The Dangers and Side Effects of Mixing GHB With Alcohol

people at a club mixing GHB with alcohol

GHB and alcohol are both sedative and depressant substances. When the two substances are combined, these effects are amplified and the risk of overdose and other serious side effects increases substantially. One common risk of mixing GHB with alcohol is the risk of falling victim to sexual assault, as GHB is frequently used as a date-rape drug.

GHB (gamma-hydroxybutyrate) was originally used in the late 1980s by bodybuilders. It was thought to work as a non anabolic steroid that would help enhance performance. In the coming years, it became increasingly popular and was for-sale in many health food stores, gyms, and websites. Shortly after, people became familiar with the euphoric effects of GHB, and the drug quickly became a popular drug of abuse at dance clubs and raves.

Due to the drug’s abuse potential, the drug was classified as a Schedule I controlled substance in 2000, before the FDA found some medicinal use in the drug for narcolepsy treatment, making it a Schedule III drug. Although GHB has fallen in popularity in recent years, the drug is still used. The most popular way people use GHB is by mixing it with alcohol.

The Depressant Effects of Alcohol

Alcohol is a legal and socially acceptable substance that can be purchased by any adult in the United States who is over 21 years old. Although it can be safely enjoyed in moderation, the National Institute on Alcoholism and Alcohol Abuse (NIDAA) estimates that 14.4 million adults aged 18 and older suffer from an alcohol use disorder.[1] Whether a person is a binge drinker or a chronic alcoholic, alcohol can produce devastating and even life-threatening side effects when abused.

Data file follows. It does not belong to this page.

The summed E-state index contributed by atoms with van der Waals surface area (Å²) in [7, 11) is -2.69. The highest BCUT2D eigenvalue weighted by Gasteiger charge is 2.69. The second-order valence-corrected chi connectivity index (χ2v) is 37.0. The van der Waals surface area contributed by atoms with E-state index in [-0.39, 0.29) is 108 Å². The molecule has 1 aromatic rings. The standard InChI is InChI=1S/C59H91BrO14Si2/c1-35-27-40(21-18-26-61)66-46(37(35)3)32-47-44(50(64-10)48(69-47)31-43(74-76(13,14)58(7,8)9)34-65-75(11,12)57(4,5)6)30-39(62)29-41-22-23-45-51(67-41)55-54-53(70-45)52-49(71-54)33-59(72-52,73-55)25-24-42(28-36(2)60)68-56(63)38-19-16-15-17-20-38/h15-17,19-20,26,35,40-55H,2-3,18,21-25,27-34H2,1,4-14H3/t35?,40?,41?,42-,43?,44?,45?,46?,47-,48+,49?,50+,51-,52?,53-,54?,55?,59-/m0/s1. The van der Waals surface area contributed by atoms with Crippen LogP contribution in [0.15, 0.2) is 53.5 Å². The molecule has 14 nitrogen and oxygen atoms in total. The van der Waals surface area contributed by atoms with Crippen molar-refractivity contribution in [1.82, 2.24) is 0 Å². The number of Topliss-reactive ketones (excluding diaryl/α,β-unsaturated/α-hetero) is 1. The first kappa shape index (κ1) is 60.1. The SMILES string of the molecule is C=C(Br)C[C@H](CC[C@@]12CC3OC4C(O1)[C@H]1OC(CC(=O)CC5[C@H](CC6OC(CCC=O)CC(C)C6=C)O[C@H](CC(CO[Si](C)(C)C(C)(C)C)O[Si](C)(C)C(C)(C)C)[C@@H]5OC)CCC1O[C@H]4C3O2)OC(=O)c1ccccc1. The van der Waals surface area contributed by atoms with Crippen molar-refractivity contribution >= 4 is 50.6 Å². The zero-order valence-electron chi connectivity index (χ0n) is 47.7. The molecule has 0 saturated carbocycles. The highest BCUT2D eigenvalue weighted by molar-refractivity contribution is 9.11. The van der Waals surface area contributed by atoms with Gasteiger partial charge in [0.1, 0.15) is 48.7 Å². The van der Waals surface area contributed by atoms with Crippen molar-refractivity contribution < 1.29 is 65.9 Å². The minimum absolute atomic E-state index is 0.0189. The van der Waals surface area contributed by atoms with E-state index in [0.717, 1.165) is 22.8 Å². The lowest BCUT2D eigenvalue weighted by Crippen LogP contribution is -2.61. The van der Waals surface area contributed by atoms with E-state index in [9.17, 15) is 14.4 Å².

Alcohol is a depressant, which means it slows down the body’s central nervous system. As a result, the substance can reduce body temperature, anxiety, heart rate, blood pressure, and respiration. When a person consumes alcohol, it is filtered through the liver and into the blood and can produce mild euphoric effects. In larger doses, alcohol affects regular thought processes, impairs movement and coordination, and impairs memory. As a depressant, alcohol has sedative-like effects. Despite being such a popular mood and mind-altering substance, alcohol is the most widely abused addictive substance in the world.

Understanding GHB (Gamma-hydroxybutyrate)

Gamma-hydroxybutyric acid, better known as GHB, is an illicit substance that is manufactured in clandestine laboratories. The drug is most commonly sold at raves, concerts, parties, and nightclubs. People may also refer to GHB as any of its slang names, including “liquid ecstasy,” “G,” “goop,” “grievous bodily harm,” or “easy lay.” More often than not, the drug comes in a clear and colorless liquid that is added to food or drink. It may also come in the form of a white powder or pressed tablet that can be dissolved in liquid.